Purpose: To show how the Six Sigma DMAIC (Define-Measure-Analyze-Improve-Control) can be used for improving and optimizing the efficiency of patient-specific QA process by designing site-specific range tolerances. Methods: The Six Sigma tools (process flow diagram, cause and effect, capability analysis, Pareto chart, and control chart) were utilized to determine the steps that need focus for improving the patient-specific QA process. The patient-specific range QA plans were selected according to 7 treatment site groups, a total of 1437 cases. The process capability index, Cpm was used to guide the tolerance design of patient site-specific range. We also analyzed the financial impact of this project. Results: Our results suggested that the patient range measurements were non-capable at the current tolerance level of ±1 mm in clinical proton plans. The optimized tolerances were calculated for treatment sites. Control charts for the patient QA time were constructed to compare QA time before and after the new tolerances were implemented. It is found that overall processing time was decreased by 24.3% after establishing new site-specific range tolerances. The QA failure for whole process in proton therapy would lead up to a 46% increase in total cost. This result can also predict how costs are affected by changes in adopting the tolerance design. Conclusion: We often believe that the quality and performance of proton therapy can easily be improved by merely tightening some or all of its tolerance requirements. This can become costly, however, and it is not necessarily a guarantee of better performance. The tolerance design is not a task to be undertaken without careful thought. The Six Sigma DMAIC can be used to improve the QA process by setting optimized tolerances. When tolerance design is optimized, the quality is reasonably balanced with time and cost demands.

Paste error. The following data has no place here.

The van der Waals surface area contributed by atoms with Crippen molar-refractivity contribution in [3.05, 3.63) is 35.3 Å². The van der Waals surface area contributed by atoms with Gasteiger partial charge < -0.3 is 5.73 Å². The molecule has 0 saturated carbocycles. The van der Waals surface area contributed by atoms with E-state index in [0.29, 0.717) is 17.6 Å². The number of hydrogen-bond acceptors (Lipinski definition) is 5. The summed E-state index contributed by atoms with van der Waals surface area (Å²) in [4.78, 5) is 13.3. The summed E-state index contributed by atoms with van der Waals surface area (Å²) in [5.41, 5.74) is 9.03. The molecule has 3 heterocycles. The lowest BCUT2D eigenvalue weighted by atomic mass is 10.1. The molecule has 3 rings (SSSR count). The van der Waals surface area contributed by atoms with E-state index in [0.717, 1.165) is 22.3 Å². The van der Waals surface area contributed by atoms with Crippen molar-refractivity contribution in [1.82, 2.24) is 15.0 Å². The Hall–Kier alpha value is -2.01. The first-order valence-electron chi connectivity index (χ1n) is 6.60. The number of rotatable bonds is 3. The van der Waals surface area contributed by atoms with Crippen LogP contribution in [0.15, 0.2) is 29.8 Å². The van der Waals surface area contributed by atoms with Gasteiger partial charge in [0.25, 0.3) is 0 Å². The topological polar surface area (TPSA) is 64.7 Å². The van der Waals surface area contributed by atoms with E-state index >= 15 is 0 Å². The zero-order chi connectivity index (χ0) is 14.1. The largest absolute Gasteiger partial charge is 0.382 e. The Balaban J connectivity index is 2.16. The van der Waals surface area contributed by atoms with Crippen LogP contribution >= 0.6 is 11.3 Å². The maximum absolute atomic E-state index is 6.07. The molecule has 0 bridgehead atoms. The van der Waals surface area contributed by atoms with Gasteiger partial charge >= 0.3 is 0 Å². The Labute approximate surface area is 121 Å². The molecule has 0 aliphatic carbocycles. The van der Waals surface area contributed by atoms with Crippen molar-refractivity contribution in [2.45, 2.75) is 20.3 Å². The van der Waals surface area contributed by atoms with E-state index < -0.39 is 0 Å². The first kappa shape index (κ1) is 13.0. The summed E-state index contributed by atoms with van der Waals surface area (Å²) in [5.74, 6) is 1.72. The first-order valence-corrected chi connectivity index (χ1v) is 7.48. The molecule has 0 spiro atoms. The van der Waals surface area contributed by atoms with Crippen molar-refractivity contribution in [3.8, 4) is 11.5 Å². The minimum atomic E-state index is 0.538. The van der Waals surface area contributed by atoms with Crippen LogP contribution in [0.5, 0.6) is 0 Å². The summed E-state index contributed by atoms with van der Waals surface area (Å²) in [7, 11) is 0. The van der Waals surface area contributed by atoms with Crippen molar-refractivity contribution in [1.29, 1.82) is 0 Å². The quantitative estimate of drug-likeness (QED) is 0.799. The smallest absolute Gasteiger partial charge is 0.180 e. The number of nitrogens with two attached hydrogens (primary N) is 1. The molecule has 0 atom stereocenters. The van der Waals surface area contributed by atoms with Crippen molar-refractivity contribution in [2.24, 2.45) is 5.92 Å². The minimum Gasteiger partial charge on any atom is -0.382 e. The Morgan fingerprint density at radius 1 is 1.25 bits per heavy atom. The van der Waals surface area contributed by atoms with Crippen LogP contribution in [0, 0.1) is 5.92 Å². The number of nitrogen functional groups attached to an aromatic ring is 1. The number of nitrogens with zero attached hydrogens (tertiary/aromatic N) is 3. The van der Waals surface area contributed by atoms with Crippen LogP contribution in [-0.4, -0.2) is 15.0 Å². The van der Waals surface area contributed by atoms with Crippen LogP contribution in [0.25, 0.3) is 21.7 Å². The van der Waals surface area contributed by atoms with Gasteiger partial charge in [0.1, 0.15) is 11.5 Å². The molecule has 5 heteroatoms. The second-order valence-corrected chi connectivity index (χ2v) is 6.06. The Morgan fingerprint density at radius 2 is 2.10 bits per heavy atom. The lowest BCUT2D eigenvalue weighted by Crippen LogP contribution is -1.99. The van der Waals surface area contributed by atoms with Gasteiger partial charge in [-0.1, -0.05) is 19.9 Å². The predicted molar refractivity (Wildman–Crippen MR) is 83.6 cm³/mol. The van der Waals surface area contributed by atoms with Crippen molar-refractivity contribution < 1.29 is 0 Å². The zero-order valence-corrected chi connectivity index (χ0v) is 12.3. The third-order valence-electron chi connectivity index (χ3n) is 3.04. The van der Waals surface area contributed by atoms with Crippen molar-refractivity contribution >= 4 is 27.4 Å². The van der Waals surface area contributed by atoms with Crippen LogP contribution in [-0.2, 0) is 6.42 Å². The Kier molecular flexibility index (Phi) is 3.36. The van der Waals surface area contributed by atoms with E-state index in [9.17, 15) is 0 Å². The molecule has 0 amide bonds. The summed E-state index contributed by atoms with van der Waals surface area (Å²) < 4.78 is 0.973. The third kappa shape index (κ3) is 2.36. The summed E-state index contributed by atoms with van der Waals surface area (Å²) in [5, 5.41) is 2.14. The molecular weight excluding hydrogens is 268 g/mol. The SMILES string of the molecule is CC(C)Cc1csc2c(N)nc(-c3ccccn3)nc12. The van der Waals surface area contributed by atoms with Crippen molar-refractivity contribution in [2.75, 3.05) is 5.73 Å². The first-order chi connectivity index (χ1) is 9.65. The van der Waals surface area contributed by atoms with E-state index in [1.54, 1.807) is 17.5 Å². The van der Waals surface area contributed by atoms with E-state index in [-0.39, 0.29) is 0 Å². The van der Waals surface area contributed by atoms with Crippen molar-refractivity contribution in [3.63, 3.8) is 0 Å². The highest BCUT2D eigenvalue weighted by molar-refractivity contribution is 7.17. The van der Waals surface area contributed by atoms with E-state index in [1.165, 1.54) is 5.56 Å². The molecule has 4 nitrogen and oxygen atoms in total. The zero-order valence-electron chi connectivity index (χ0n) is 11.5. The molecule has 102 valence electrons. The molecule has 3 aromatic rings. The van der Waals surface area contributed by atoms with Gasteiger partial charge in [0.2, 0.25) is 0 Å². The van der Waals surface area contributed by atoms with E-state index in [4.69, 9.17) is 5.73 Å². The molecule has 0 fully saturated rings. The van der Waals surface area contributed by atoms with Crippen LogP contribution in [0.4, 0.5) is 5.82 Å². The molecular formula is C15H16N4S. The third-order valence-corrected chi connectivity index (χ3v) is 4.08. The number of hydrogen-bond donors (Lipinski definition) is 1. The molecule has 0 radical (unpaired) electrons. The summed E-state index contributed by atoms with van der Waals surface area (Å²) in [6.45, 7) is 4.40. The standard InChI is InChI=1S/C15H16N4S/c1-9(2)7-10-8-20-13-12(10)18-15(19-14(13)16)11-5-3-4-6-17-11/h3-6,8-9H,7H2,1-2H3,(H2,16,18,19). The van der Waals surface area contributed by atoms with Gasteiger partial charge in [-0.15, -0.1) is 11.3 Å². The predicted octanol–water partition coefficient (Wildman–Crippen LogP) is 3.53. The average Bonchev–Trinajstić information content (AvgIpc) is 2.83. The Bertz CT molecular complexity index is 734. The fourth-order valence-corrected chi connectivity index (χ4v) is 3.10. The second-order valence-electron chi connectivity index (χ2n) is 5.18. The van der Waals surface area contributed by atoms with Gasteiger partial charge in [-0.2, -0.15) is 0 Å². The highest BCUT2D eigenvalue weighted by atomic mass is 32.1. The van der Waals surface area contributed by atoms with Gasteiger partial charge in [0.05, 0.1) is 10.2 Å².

7. An Application Example Analysis of Quality Assurance Program for STELLA(Sodium Integral Effect Test Loop for Safety Simulation and Assessment) Project

    Energy Technology Data Exchange (ETDEWEB)

    Jung, Minhwan; Gam, Dayoung; Eoh, Jae-Hyuk; Jeong, Ji-Young [Korea Atomic Energy Research Institute, Daejeon (Korea, Republic of)

    2015-05-15

    KAERI has been conducting various basic R and D activities in the field of nuclear technology. In addition, KAERI is now participating in the Generation IV International Forum (GIF), preparing for the development of key technologies for Generation IV nuclear energy system, including Sodium cooled Fast Reactor (SFR) development. All of the key technologies for SFR development need an appropriate level of QA activities to achieve the GIF safety and performance objectives. Therefore, QA activities have been conducted as an essential part of the national SFR project. As a result, QAM (Quality Assurance Manual) and QAP (Quality Assurance Procedures) have been developed for the SFR project, which are based on ASME NQA-1, KEPIC QAP and the GIF Quality Management System Guidelines. In this work, the introduction background and application examples of the QA program for the STELLA project were investigated. Application of the QA for the STELLA project has great significance because the QA has been mainly applied for the nuclear power plant area in operation, which helps ensure the reliability of the test data and completeness of the research performance. Nevertheless, developing more appropriate QA procedures remains a major task because some parts of them are not applicable to the Na-experiment.